Australia’s trade unions had a unified position on mandatory vaccines when the coronavirus pandemic started: they opposed employers creating their own “no jab, no job” rules but supported orders backed by health officials.
That line is now less clear. Unionists are talking at cross purposes after rolling protests by construction workers over the past few days exposed fault lines in the movement.
The Victorian construction, plumbing, manufacturing and electricians’ unions declared on Monday night the state government’s mandatory vaccination order for the building sector was “unworkable and heavy-handed”, even though it had been backed by the Chief Health Officer. Their counterparts in Queensland have expressed a similar view, as has the maritime union in Sydney.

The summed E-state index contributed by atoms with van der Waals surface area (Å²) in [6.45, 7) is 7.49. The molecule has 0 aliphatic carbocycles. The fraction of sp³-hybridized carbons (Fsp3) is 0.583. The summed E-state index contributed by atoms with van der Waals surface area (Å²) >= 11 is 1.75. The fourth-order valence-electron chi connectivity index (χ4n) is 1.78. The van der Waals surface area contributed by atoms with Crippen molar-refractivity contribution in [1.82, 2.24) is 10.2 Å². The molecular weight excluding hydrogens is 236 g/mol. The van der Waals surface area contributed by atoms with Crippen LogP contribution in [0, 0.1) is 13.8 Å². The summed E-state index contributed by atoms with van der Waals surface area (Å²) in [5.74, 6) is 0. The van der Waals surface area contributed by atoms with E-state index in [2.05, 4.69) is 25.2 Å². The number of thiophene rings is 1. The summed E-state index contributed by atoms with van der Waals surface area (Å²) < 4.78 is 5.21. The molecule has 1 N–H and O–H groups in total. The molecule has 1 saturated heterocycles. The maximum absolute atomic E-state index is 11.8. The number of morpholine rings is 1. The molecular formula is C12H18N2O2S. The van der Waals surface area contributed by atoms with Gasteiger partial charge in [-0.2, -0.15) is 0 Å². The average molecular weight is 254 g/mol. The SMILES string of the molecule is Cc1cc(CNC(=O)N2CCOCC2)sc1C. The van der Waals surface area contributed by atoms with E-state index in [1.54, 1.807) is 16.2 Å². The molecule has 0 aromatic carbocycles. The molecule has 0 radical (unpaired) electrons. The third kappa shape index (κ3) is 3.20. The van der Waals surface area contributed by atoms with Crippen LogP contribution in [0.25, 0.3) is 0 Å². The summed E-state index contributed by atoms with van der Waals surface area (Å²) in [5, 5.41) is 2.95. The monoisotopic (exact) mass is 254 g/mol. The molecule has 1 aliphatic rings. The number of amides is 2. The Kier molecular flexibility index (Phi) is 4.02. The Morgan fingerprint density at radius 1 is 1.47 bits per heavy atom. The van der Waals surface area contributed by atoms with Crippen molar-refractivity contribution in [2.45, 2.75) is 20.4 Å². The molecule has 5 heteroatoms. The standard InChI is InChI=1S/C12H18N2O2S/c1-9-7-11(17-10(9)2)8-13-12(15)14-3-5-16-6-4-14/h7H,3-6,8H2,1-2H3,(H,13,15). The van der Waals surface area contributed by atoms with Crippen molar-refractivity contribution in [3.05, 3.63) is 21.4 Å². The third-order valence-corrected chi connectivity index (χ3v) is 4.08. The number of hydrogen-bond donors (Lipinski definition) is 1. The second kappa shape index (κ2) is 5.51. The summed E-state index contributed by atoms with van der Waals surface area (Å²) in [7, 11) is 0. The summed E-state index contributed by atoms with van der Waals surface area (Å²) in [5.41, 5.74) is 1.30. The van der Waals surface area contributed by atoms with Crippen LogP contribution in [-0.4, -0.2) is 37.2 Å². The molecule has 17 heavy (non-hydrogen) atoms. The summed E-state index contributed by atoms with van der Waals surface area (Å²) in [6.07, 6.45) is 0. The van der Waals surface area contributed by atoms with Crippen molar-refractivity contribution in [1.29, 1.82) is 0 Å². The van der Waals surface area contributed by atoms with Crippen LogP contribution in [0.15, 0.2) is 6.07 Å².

Whatever the wisdom of imposing Friday’s mandate on what turned out to be a volatile situation, the unions’ statement had no explicit words of encouragement for vaccinations, only “informed choice”.
At about the same time, Australian Council of Trade Unions secretary Sally McManus was vowing the unions would not be intimidated by extremist anti-vaxxers on the ABC’s 7.30 program.
“We will put safety first, we support people getting vaccinated,” she said.
The next day, the nurses’ union told protesters to stop “fighting for the right to overwhelm our health system” and the boss of the Victorian Trades Hall Council, Luke Hilakari, all but backed mandatory jabs.
“You can make your own choice about vaccination, but you don’t get to put your workplace and your workmates at risk,” he wrote in an opinion piece for The Age.